Keyboard artistry that enhances the worship service

July 23, 2014 - By 

More and more churches are finding creative ways to use music in their worship services.

My background is in a more traditional evangelical-type service. At the beginning of a worship service, the song leader would step up to the pulpit, welcome the people, and ask everyone to turn to hymn number 341, “Such and Such Gospel Song.” We’d sing three stanzas (omitting the third, of course), and then the music would stop. Unless there were several hundred announcements to give, he would then ask us to turn to hymn number 299, “Other Gospel Song,” and we’d sing three stanzas of that one.

I’m not really mocking the traditional way. In fact, I have been a part of that style of service for years and years, and was even involved in planning and implementing that type of service in the past.

But many churches have found a better way, and if often involves the church pianist.

Here are ways in which churches are using keyboard artistry to enhance worship services:

1. Instead of starting and stopping between each songs (especially songs strung together, often called a “set”), church pianists are now called on to provide transitions between songs.

This often involves the ability to modulate, navigate between diverse meters, and change moods as appropriate. Some church pianists are able to improvise and have no trouble with this. Others will need to develop this skill, and until they do, can write out their transitions or have someone write them out for them.

Transitions can be as short as one measure (especially when the keys and meters of both songs are the same), or may take two to four measures. (Usually, the shorter the better.) Having the ability to “vamp” (continuously play a one- or two-chord pattern) allows the song director to share a few words of testimony or “set up” the next song. Transitions will need to be longer if the congregation is using a hymnal; using screens (which allow you to switch between lyric slides quickly) allow for shorter musical transitions.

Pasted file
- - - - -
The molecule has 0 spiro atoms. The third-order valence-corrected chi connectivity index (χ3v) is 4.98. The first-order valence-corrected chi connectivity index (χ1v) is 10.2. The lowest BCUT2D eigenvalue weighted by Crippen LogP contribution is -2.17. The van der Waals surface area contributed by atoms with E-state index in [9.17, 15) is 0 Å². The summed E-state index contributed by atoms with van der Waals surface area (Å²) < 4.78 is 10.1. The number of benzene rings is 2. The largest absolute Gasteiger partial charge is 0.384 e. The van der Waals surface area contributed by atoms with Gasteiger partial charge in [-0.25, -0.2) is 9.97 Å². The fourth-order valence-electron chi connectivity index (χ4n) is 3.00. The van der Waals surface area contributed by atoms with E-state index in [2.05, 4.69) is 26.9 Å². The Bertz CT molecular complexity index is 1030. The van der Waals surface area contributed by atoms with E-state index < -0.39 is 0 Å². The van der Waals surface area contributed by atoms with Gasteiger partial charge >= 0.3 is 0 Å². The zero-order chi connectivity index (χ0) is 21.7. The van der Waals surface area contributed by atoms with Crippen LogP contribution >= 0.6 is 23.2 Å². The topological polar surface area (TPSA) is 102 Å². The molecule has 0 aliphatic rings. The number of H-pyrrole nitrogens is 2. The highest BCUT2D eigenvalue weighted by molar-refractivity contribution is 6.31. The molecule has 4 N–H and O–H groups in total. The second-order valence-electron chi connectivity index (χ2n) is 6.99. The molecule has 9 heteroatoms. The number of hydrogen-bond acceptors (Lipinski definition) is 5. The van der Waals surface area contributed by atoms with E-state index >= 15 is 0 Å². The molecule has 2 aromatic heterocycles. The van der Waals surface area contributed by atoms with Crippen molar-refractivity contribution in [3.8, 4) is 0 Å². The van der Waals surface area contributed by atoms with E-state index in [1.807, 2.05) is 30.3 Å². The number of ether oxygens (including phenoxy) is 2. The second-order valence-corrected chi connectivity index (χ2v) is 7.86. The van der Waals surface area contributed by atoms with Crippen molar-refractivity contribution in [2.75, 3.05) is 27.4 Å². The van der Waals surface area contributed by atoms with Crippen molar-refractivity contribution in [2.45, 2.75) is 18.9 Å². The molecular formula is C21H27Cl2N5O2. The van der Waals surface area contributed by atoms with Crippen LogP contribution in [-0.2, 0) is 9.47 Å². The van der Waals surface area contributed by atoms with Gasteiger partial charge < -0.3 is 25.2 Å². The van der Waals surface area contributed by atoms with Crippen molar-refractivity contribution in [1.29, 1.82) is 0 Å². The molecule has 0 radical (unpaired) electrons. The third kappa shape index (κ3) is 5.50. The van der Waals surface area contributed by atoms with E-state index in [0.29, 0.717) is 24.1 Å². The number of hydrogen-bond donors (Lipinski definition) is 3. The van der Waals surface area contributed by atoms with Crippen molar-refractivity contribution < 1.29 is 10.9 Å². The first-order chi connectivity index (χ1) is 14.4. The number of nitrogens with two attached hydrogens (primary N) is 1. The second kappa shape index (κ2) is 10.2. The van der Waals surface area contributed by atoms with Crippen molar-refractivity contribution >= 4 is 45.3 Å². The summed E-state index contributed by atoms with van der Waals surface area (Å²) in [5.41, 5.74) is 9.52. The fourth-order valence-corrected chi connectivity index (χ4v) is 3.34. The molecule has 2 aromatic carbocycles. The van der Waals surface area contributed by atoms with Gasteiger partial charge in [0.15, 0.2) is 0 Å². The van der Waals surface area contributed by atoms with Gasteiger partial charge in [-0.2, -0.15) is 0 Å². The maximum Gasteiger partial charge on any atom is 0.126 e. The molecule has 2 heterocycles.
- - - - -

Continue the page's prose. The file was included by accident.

2. Instead of silence during pastoral prayer or special moments of reflection, church pianists are encouraged to provide soft “mood” music to set (or really, continue) the spirit of the service.

Providing these special musical touches throughout the service can add a dynamic element to your worship experience. Writers of musicals and cantatas have long understood this. It’s not a manipulative move to fabricate¬†or drum up emotionalism. Rather, it’s an opportunity to set and continue the tone of the service, much like the goal of the instrumental prelude.

Places in a service that a church pianist might do this include pastoral prayers, the closing prayer and/or invitation time, baby dedications and baptisms. Music is usually slow and simple (and beautiful), and always played softly so that the person speaking can always be heard.

As a church pianist, if you are interested in using these methods, it often will involve a conversation (or series of conversations) with your leadership. Some leaders are uncomfortable with this and might find it a distraction. But if they are looking for ways to add an additional dimension to the service, I’m sure this will be a welcomed addition.

What are some other ways you can use your keyboard artistry to enhance a worship service? I’d love to hear your thoughts. Leave a comment below.

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